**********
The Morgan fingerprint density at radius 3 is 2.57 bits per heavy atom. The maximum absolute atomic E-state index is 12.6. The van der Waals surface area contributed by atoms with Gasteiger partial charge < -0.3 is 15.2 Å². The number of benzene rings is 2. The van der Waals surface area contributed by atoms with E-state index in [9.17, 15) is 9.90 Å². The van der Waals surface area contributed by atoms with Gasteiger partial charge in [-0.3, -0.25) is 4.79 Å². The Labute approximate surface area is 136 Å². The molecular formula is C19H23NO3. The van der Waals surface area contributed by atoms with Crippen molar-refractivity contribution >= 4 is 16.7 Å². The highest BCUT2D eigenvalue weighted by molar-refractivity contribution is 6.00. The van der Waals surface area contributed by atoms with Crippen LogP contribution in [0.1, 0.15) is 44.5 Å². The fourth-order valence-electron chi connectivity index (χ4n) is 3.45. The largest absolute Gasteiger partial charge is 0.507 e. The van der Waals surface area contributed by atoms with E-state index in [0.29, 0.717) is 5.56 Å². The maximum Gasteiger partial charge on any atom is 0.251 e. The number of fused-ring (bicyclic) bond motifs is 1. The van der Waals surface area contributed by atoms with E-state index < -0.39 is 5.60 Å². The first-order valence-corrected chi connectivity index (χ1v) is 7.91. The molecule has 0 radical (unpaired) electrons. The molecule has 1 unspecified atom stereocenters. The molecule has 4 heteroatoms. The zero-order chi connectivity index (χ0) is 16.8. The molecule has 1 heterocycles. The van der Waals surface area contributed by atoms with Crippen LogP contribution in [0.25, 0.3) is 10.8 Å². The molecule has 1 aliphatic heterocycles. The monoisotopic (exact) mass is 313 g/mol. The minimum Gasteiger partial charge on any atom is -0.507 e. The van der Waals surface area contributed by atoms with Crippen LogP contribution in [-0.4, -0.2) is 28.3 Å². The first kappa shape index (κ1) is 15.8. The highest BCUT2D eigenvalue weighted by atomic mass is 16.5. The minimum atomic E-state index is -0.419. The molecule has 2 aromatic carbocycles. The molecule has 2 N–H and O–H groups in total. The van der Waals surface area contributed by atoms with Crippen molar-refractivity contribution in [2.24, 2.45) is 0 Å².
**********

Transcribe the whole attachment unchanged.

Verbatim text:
The Morgan fingerprint density at radius 3 is 2.57 bits per heavy atom. The maximum absolute atomic E-state index is 12.6. The van der Waals surface area contributed by atoms with Gasteiger partial charge < -0.3 is 15.2 Å². The number of benzene rings is 2. The van der Waals surface area contributed by atoms with E-state index in [9.17, 15) is 9.90 Å². The van der Waals surface area contributed by atoms with Gasteiger partial charge in [-0.3, -0.25) is 4.79 Å². The Labute approximate surface area is 136 Å². The molecular formula is C19H23NO3. The van der Waals surface area contributed by atoms with Crippen molar-refractivity contribution >= 4 is 16.7 Å². The highest BCUT2D eigenvalue weighted by molar-refractivity contribution is 6.00. The van der Waals surface area contributed by atoms with Crippen LogP contribution in [0.1, 0.15) is 44.5 Å². The fourth-order valence-electron chi connectivity index (χ4n) is 3.45. The largest absolute Gasteiger partial charge is 0.507 e. The van der Waals surface area contributed by atoms with E-state index in [0.29, 0.717) is 5.56 Å². The maximum Gasteiger partial charge on any atom is 0.251 e. The number of fused-ring (bicyclic) bond motifs is 1. The van der Waals surface area contributed by atoms with E-state index < -0.39 is 5.60 Å². The first-order valence-corrected chi connectivity index (χ1v) is 7.91. The molecule has 0 radical (unpaired) electrons. The molecule has 1 unspecified atom stereocenters. The molecule has 4 heteroatoms. The zero-order chi connectivity index (χ0) is 16.8. The molecule has 1 heterocycles. The van der Waals surface area contributed by atoms with Crippen LogP contribution in [0.25, 0.3) is 10.8 Å². The molecule has 1 aliphatic heterocycles. The monoisotopic (exact) mass is 313 g/mol. The minimum Gasteiger partial charge on any atom is -0.507 e. The van der Waals surface area contributed by atoms with Crippen LogP contribution in [-0.4, -0.2) is 28.3 Å². The first kappa shape index (κ1) is 15.8. The highest BCUT2D eigenvalue weighted by atomic mass is 16.5. The minimum atomic E-state index is -0.419. The molecule has 2 aromatic carbocycles. The molecule has 2 N–H and O–H groups in total. The van der Waals surface area contributed by atoms with Crippen molar-refractivity contribution in [2.24, 2.45) is 0 Å².